By Terry Tempest Williams
In the town of Blue Hill on the coast of Maine, there is a field of small white flags, one flag placed for each soldier killed in the Iraq War. Since 2003, I have watched this field move from green to white, from spring to winter. This piece of land, located between the First Congregational Church and the public library, belongs to Rufus Wanning, an arborist, known throughout Hancock County as the tree specialist who helped Blue Hill save the American elms that stand in the community like elders. He has given permission to the Peninsula Peace and Justice Center to use his property as a meditation and memorial to those who have given their lives for their country.
Across the field of flags is the American Legion, Duffy-Wescott Post 85. I recall a vigil in 2005. We gathered in support of Cindy Sheehan, the mother of Specialist Casey Austin Sheehan, after she had simply asked to have a conversation with our President. Her son died in Iraq on April 4, 2004. At that time, the rising numbers of dead painted in black on a white wooden sign read: 1,873 American soldiers; 26,559 Iraqi civilians.
Five years later in 2010, my eyes turn once again to the field of white flags and the magnificent elms that shade them. The numbers have changed. And so has the emphasis on Iraq. The sign now reads, “In this place, we remember those lives lost in Afghanistan, Pakistan, and Iraq. 5,618 American soldiers; More than 1.3 million civilians.”
But something else has changed, as well. The care. The vigilance. The field looks unkempt, grown over. Many of the white flags are now stained with rust from the weathered posts. Queen Anne’s lace, astragalus, clover, and various tall grasses have moved in. Crickets and grasshoppers create an incessant dirge. The bench, once beneath the oak, has not only been moved but replaced by a worn wicker one exposed in the sun. The field of flags looks tired like us. Seven years. We are all suffering from war fatigue.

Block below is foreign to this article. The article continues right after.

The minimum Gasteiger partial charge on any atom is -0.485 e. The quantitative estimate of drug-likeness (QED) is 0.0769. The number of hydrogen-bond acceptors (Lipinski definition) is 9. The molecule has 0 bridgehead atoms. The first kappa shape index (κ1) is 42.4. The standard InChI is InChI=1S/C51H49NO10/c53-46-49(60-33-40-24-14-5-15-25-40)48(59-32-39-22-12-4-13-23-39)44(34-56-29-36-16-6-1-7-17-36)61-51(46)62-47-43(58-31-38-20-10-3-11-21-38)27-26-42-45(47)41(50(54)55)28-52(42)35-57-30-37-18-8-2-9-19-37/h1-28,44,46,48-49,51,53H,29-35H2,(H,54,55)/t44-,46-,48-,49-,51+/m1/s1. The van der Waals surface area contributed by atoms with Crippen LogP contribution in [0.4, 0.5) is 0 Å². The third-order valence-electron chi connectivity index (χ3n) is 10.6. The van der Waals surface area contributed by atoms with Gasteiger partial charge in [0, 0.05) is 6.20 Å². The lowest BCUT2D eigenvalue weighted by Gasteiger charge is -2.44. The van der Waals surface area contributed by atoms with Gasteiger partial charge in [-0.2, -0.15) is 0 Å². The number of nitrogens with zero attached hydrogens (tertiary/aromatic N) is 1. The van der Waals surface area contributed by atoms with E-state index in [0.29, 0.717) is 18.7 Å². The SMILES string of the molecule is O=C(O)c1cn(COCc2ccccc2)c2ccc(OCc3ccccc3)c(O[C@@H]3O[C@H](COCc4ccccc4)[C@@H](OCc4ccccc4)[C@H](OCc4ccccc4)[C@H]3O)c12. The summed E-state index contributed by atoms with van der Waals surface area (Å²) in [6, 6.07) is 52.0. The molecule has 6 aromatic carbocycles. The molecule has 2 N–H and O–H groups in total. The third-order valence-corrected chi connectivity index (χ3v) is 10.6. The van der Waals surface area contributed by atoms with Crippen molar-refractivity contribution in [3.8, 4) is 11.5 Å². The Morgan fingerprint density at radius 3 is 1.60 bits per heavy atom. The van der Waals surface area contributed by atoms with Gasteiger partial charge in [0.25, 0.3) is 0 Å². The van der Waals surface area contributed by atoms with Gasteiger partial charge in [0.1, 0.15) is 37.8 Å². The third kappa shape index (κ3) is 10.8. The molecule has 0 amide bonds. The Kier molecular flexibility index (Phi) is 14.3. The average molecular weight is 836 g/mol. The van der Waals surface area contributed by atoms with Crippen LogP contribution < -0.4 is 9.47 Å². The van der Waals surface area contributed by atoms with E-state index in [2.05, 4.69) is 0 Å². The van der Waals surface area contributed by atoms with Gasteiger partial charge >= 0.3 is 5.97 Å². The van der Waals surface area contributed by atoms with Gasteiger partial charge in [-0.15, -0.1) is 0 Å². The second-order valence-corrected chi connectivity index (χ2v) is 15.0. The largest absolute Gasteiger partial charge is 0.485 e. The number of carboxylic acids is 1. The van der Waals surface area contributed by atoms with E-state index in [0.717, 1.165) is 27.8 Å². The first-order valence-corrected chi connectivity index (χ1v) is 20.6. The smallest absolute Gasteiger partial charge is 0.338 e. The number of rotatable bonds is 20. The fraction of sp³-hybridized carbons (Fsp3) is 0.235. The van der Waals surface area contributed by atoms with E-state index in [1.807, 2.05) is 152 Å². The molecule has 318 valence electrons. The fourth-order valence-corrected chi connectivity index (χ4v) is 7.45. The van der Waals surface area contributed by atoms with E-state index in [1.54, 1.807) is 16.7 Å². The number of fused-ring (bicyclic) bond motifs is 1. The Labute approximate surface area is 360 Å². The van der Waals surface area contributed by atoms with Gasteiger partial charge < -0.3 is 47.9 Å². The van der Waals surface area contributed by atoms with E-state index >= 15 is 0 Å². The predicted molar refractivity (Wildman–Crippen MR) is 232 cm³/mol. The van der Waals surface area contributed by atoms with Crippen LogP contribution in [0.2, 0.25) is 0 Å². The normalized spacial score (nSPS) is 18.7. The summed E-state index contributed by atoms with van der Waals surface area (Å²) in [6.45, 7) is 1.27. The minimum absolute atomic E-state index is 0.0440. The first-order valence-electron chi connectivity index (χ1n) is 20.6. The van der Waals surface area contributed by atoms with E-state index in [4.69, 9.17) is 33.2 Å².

Randolph Bourne wrote, “War is the health of a state.” We are tired of two wars that have shackled us to a military economy at the expense of education, health care, and energy alternatives. It is difficult to rally opposition against the wars when “We, the People,” are suffering from apathy, indifference, or, perhaps, worst of all, cynicism.
There is another war in the Gulf. Not the Persian Gulf but the Gulf of Mexico on our own home ground. We try to remain optimistic. We grasp at the false headlines that falsely give us hope. “On the Surface, Oil Spill in Gulf Is Vanishing Fast.” This headline ran in The New York Times on July 28, Day 100 of the BP Blowout. It was front-page news, above the fold.
The next day, Time magazine asked the question through its headlines, “BP Spill: Has the Damage Been Exaggerated?” In the article, writer Michael Grunwald sided with Rush Limbaugh (who calls it “a leak”), saying, “Limbaugh has a point. . . . It does not seem to be inflicting severe environmental damage.”
And less than a week later, Carol Browner, White House energy adviser, said, “75 percent of the oil appears to be gone.”
The media message to the American people continues to be “move on.” End of story.
The BP blowout and the Iraq and Afghanistan wars are the same story. The plot is oil. The arc of the story moves from our complicity to our complacency.